Rule-Based Reasoning

A production system [a rule-based system] may be viewed as consisting of three basic components: a set of rules [rule base], a data base [fact base], and an interpreter for the rules. In the simplest design a rule is an ordered pair of symbol strings, with a left-hand side and a right-hand side (LHS and RHS). The rule set has a predetermined, total ordering, and the data base is simply a collection of symbols. The interpreter in this simple design operates by scanning the LHS of each rule until one is found that can be successfully matched against the data base. At that point the symbols matched in the data base are replaced with those found in the RHS of the rule and scanning either continues with the next rule or begins again with the first. A rule can also be viewed as a simple conditional statement, and the invocation of rules as a sequence of actions chained by modus ponens.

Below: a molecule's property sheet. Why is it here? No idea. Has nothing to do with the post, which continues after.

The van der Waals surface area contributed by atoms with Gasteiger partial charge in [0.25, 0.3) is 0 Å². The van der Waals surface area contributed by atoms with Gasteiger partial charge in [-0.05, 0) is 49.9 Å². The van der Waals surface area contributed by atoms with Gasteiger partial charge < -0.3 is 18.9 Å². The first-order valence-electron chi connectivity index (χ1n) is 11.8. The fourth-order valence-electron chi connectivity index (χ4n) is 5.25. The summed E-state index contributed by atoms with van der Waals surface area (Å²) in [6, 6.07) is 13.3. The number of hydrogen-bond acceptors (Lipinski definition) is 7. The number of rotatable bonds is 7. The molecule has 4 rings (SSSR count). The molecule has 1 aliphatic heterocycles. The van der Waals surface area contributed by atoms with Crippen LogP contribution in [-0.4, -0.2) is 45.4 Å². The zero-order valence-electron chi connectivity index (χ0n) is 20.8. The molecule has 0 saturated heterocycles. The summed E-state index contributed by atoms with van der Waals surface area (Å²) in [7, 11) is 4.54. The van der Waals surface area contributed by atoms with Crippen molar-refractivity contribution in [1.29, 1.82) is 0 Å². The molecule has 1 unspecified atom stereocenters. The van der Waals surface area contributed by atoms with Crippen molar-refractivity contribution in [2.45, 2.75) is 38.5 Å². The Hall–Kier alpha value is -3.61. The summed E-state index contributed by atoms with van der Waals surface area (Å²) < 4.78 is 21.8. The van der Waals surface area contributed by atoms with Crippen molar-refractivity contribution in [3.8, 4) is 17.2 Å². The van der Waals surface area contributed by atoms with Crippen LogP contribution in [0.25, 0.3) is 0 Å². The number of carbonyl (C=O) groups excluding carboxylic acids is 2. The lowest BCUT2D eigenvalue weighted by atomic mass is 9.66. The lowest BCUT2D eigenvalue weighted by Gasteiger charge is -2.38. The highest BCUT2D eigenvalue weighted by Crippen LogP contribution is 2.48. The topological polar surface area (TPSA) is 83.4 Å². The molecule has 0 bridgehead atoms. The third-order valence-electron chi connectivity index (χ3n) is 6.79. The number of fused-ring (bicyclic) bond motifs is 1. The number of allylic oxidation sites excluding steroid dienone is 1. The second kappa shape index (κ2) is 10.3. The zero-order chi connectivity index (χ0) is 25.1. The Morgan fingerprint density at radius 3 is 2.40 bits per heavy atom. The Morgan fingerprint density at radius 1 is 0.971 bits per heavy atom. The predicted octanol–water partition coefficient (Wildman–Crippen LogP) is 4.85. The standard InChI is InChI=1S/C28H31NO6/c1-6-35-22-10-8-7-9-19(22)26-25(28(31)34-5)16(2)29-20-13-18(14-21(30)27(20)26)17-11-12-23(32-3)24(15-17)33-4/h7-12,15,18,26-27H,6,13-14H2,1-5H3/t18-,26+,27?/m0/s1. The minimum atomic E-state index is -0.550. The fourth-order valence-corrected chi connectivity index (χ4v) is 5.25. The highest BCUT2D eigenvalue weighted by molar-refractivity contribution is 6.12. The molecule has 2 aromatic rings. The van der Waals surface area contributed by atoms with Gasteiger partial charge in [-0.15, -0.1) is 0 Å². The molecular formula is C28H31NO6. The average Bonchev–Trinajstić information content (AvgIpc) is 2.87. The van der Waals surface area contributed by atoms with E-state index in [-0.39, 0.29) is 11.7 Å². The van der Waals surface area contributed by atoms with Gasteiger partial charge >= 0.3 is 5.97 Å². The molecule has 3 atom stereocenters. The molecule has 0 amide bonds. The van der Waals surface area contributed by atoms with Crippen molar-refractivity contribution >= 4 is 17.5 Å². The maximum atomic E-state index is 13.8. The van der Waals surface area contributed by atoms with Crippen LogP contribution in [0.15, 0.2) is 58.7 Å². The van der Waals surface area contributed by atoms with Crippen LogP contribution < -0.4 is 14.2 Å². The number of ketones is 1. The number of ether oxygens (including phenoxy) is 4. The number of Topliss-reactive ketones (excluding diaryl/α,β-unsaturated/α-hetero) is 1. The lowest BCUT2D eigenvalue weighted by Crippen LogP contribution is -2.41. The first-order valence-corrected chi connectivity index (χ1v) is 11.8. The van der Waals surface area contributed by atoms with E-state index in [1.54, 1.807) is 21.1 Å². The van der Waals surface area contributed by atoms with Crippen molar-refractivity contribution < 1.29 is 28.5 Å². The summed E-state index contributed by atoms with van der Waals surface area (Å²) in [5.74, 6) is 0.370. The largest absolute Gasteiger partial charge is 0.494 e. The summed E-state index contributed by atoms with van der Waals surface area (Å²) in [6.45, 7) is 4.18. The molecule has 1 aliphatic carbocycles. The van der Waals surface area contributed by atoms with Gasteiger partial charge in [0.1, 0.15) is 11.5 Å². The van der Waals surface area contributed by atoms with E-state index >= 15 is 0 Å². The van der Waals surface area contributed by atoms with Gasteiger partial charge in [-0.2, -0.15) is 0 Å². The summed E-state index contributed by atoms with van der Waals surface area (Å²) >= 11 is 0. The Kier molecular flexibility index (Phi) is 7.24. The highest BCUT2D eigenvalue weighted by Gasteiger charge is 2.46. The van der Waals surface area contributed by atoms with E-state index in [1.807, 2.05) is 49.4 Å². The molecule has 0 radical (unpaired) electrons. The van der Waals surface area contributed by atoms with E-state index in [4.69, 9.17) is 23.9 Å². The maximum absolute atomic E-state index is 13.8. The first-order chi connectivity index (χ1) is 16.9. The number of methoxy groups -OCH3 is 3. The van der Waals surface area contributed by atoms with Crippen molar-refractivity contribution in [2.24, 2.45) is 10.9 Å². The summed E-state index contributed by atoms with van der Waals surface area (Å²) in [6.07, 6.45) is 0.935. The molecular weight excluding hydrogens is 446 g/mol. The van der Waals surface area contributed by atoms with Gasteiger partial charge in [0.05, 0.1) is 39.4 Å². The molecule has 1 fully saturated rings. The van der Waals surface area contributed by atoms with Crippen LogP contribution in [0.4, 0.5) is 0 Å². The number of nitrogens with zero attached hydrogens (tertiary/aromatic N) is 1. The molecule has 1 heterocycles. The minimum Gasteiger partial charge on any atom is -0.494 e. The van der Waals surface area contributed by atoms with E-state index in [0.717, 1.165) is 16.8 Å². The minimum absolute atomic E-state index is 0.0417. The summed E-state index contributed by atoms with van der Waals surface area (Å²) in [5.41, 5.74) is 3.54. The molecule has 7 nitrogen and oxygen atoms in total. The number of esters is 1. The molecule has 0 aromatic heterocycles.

- From The Origin of Rule-Based Systems in AI. Randall Davis and Jonathan J. King, reprinted as Ch. 2 of Rule-Based Expert Systems: Edited by Bruce G. Buchanan and Edward H. Shortliffe (1984).


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